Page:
March 5, 1908.
May 21, 1908.
Present: KNOWLTON, C.J., MORTON, LORING, BRALEY, SHELDON, JJ.
Landlord and Tenant, Landlord's liability to tenant. Negligence, Of one owning or controlling real estate.
At the trial of an action against the owner of a house containing six tenements, by the occupant of one of the tenements, to recover for injuries alleged to have been received by the plaintiff by reason of a fall upon ice which had accumulated upon some steps which were used in common by the occupants of all of the tenements, there was testimony tending to show that, a short time before the accident, the defendant had repaired the steps, that the ice had accumulated upon the steps because of water which fell thereon from a "gooseneck" which projected from a gutter on the eaves at the top of the house and that there was no conductor attached to the "gooseneck" to prevent the water from falling upon the steps. The premises were in the same condition as to the "gooseneck" at the time when the plaintiff became a tenant as they were when the ice accumulated on the steps, and the condition was obvious. Held, that the defendant was not liable, since the plaintiff hired the tenement with reference to its obvious condition at the time of the letting.
TWO ACTIONS OF TORT. Writs in the Superior Court for the county of Middlesex dated April 10, 1906.
The cases were tried together before Hardy, J., who, at the close of the plaintiffs' evidence, ordered a verdict for the defendant, and the plaintiffs alleged exceptions.
The facts are stated in the opinion.
F.J. Carney, for the plaintiffs.
J.A. Lowell, for the defendant.
These two actions, one by the female plaintiff, whom we shall speak of as the plaintiff, and the other by her husband, were tried together, and at the close of the evidence for the plaintiffs the presiding judge directed verdicts for the defendant. The cases are here on exceptions by the plaintiffs to this ruling.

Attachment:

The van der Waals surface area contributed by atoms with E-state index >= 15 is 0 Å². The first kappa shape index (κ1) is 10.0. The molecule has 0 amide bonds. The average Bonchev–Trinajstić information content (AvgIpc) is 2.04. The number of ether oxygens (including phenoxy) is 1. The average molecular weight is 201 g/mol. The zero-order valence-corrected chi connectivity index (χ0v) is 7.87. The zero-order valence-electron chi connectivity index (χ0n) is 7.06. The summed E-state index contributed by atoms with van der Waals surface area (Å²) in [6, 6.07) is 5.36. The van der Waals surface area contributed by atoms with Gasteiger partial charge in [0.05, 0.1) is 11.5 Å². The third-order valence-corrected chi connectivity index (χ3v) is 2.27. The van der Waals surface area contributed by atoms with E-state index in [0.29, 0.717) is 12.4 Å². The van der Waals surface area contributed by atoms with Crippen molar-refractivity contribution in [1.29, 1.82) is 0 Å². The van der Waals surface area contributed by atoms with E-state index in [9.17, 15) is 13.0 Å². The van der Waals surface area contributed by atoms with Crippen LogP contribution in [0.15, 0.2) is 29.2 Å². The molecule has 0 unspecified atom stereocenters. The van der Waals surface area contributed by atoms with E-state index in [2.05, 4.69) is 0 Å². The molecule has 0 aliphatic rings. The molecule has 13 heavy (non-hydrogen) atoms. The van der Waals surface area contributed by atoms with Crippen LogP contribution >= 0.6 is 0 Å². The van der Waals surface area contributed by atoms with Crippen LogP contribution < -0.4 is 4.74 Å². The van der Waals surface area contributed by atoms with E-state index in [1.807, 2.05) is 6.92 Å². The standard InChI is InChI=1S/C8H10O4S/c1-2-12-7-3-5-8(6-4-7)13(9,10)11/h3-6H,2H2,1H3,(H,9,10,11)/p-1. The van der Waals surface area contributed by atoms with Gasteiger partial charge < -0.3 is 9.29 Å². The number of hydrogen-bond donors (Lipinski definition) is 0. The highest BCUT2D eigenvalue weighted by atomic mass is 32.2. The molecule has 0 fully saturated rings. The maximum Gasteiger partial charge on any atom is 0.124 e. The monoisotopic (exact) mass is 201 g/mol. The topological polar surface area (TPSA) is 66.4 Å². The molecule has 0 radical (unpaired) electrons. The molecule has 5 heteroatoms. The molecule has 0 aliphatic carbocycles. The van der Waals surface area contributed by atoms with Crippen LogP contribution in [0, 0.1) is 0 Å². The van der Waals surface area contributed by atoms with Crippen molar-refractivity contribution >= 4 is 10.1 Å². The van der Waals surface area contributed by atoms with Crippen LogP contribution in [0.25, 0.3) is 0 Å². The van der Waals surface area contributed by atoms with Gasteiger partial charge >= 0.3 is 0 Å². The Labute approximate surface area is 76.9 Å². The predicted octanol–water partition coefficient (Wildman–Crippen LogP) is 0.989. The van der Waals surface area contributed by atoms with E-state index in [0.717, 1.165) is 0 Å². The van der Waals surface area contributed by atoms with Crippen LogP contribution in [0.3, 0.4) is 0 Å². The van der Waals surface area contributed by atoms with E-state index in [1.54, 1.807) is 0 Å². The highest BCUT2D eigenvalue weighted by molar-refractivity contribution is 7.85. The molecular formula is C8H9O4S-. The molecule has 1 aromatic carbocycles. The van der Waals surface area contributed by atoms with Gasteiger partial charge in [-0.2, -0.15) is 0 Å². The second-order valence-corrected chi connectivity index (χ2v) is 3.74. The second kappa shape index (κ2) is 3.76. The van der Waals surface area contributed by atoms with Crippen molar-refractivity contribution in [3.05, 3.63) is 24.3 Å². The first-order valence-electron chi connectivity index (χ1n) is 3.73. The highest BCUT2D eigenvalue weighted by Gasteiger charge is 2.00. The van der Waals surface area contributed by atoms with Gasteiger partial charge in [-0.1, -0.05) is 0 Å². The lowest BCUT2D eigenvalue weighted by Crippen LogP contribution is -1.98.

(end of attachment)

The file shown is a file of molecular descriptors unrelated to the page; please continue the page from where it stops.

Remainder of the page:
The plaintiff and her husband occupied a tenement in a house belonging to the defendant. There were five other tenements in the house of which the defendant occupied one. In going down a flight of steps at the back of the house which were for the common use of all of the tenants, the plaintiff slipped and fell on the ice with which the steps were covered, and which was, as one of the witnesses testified, rough and hubbly, and received the injuries complained of. The ice was caused by water which dropped and fell on to the steps from a "gooseneck," so called, projecting from the gutter in the eaves at the top of the house. There was no conductor attached to the "gooseneck" to prevent the water from falling on to the steps. There was testimony tending to show that before the accident the defendant had repaired the steps by putting in three new treads, and had made some repairs in the tenements. So far as the gooseneck and the want of a conductor were concerned, the premises were in the same condition at the time of the accident in which they were at the time when the plaintiff and her husband hired the tenement seven months before. If the absence of a conductor and the manner in which water came down from the gooseneck on to the steps was a defect, it was an obvious one, and the plaintiff and her husband must be taken to have hired the tenement with reference to the condition of the house in that respect at the time of the letting. There is nothing to show, and it is not contended, that the defendant promised at any time to change the gooseneck or to put on a conductor, or to show that the gooseneck was in any different condition at the time of the accident from what it was in at the time of the letting. The fact that the defendant made repairs on the steps and in the tenements imposed on him no obligation to put on a conductor or to change the gooseneck. Galvin v. Beals, 187 Mass. 250. Phelan v. Fitzpatrick, 188 Mass. 237. The cases are governed by well settled principles, and the ruling of the presiding judge was right. Andrews v. Williamson, 193 Mass. 92. O'Malley v. Twenty-Five Associates, 178 Mass. 555.